United Way sets sights high

Organization aims to make more than ever in fundraising campaign

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In a community known across the state for the generosity of its residents, it's hard to set a fundraising goal that's both realistic and challenging.

But that's what the Moffat County United Way board of directors did this year. The 2006 fundraising campaign kicked off last week with a $375,000 goal -- its highest ever.

"The biggest reason is the need is there," United Way Executive Director Corrie Scott said.

Contributions generally exceed the goal, so the next year's goal is set higher than the previous year's, but within what the community has already shown it is capable of.

This year's goal exceeds all others and exceeds the more than $360,000 collected last year.

"We raised well over $360,000 last year, so the campaign committee said, 'Let's go for it,'" United Way Board President Lila Herod said. "This community always steps up and gives. It's a wonderful community."

In Moffat County, the average gift to United Way is $260 per person.

Less than two weeks into the campaign, the numbers are already looking good. This year's pacesetter, the Craig Daily Press, quadrupled last year's donations by committing $12,040 and 100 percent participation from the 12-member staff.

"This couldn't be a stronger statement of the commitment of this staff to this community," Publisher Samantha Johnston said. "That they'll sacrifice to impact the community says an awful lot about the character of our staff, and the support of our company helps."

Like many of the businesses whose employees contribute to United Way, World West Limited matches its employee's contributions dollar for dollar.

Scott said pacesetters are chosen for a variety of reasons. The Craig Daily Press was selected this year because she wanted to show what a small business could do when all its employees join together.

"The pacesetter has an impact on what kind of campaign outcome we have," Scott said. "They set the tone for the entire campaign.

"This year, we wanted the community to see that, whether you have five employees or 300, if you do it as a group, there's power in numbers."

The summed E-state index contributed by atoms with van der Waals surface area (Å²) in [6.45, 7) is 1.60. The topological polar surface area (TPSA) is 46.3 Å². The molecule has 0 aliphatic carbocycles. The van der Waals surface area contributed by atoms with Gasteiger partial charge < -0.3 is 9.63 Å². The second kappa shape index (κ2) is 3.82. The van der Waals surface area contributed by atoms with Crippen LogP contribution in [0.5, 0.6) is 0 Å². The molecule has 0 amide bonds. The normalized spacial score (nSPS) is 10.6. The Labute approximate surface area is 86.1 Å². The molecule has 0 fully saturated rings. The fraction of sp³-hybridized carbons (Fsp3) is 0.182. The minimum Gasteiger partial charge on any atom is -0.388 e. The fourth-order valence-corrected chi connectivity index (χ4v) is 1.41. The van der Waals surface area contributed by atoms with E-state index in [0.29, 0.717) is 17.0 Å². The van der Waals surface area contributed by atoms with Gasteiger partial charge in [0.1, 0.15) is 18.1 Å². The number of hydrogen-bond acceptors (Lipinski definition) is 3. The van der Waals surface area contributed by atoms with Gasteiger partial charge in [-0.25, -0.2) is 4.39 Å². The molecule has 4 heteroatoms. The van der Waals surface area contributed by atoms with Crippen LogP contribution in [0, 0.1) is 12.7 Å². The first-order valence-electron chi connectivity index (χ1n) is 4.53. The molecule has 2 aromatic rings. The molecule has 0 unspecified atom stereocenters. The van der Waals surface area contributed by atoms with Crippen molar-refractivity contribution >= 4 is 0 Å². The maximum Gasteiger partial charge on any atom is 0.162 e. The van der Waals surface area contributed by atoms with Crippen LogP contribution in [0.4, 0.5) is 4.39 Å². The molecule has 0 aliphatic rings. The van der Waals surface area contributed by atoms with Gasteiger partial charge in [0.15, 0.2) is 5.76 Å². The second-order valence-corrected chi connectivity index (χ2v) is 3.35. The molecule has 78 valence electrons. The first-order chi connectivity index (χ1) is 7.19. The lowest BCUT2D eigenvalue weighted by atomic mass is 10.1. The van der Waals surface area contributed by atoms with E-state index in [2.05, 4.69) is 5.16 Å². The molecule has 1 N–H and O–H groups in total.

More than $300,000 was returned to the community last year to 49 community agencies and programs.

Recreational Afterschool Door--way, R.A.D., is one of those programs.

"United Way funds help us expand our programs and offer more activities to more kids," R.A.D. Director Diane Borgard. "They go directly to the kids in our area, not salary or administrative costs."

R.A.D. provides afterschool activities to fifth- and sixth-grade students.

Borgard said that R.A.D., like many other nonprofit organizations, has a tight budget and is coping with funding cuts, so United Way funds always make a difference.

"Every bit helps," she said.

Last year, the United Way received $384,000 in funding requests, but Scott believes that number could have well-exceeded $400,000.

"As federal support dwindles, the state and local governments are having to take over funding some programs," Scott said.

That's where contributions to United Way make a difference, she said.

"We're really fortunate that people give so well to United Way," she said. "Without it, residents could face tax increases to fund the programs the community needs. This way, at least people are giving because they want to. Because they see the need and understand how important it is to the community."

Donors even have control over where their money goes. They can chose to give to the United Way, whose board reviews applications and determines how to distribute the funds. Or, they can donor designate -- list which agencies they want their money to go to. They can chose organizations that already receive funding from United Way or any nonprofit in the community. For example, a person could designate that 25 percent of their contribution goes to Craig Youth Football, 25 percent to Northwest Colorado Legal Services and 50 percent to Craig Mental Health.

Scott said the United Way board of directors is very precise when it comes to distributing money.

"We take this very seriously," she said. "We appreciate the money people give, and we value it."

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